And so on – ring-necked and monk parakeet, muntjac deer, American mink and signal crayfish, Japanese knotweed, Himalayan balsam, rhododendron, Asian hornets and non-native ants etc. etc. As red kite recommends, we need prioritised (and legally binding or incentivised) action plans for current INNS, let alone mitigation plans for potential future threats. Access to public funds for agencies, NGOs, arms-length bodies and others should be conditional upon compliance with, and participation in, such action plans.
Other countries such as the Australia, NZ and the USA take a more robust approach to protecting their native wildlife from INNS – perhaps it is time we followed suit?
I think there is no doubt that INNS have to be tackled, especially where they are threatening native species. The grey squirrel that is severely threatening our native red squirrel is a classic example. The shame is that it is the fault of man that INNS are a problem and not the species themselves which, in their native habitats, live in harmony with other species, but one does need to be "hard headed" on this subject.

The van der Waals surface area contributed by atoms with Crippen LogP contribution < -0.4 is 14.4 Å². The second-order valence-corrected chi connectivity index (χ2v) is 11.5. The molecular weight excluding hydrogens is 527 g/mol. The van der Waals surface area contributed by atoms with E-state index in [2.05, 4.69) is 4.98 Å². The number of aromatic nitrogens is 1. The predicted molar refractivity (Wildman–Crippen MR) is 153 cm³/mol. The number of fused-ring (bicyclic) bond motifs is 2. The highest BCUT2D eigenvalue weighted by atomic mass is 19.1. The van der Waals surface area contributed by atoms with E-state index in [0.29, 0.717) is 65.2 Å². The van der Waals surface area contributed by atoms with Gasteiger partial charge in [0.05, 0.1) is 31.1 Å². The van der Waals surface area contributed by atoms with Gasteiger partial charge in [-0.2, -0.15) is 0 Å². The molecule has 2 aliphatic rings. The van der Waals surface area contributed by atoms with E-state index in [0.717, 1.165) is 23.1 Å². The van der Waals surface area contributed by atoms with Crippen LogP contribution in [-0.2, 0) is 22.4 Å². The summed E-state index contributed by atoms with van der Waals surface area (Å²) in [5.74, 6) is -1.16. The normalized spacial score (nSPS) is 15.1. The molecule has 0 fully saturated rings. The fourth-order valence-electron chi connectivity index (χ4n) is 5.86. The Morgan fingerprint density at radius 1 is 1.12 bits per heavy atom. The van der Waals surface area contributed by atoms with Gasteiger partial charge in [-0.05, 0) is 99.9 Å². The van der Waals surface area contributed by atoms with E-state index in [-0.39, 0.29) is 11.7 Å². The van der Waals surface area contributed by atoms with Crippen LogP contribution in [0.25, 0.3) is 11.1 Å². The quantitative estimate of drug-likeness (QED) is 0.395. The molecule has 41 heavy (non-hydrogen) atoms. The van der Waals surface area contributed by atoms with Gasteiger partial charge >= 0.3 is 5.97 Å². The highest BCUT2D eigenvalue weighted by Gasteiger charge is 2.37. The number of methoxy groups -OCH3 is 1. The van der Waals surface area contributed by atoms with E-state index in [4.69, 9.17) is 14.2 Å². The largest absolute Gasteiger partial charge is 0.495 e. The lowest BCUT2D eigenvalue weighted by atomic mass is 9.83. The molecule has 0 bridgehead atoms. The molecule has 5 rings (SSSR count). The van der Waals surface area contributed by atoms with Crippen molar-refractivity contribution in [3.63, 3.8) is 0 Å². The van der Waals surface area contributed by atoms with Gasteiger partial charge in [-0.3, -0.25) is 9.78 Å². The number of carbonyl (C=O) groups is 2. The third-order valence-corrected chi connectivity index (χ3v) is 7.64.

Like all good accountants that take on a loss making business it is the biggest loss making lines that that need to be tackled first and which if corrected will show the biggest improvements in the business.
So it is with INNS, we cannot hope to eradicate every non native species (and indeed may not want to)but we do need to address the INNS causing the most major problems. So some sort of prioritisation list will be needed.
I am sure there will be arguments regarding these prioritisations and methods but the biggest disaster would be to get too bogged down on these issues and so effectively do nothing. Time is not on our side in addressing INNS.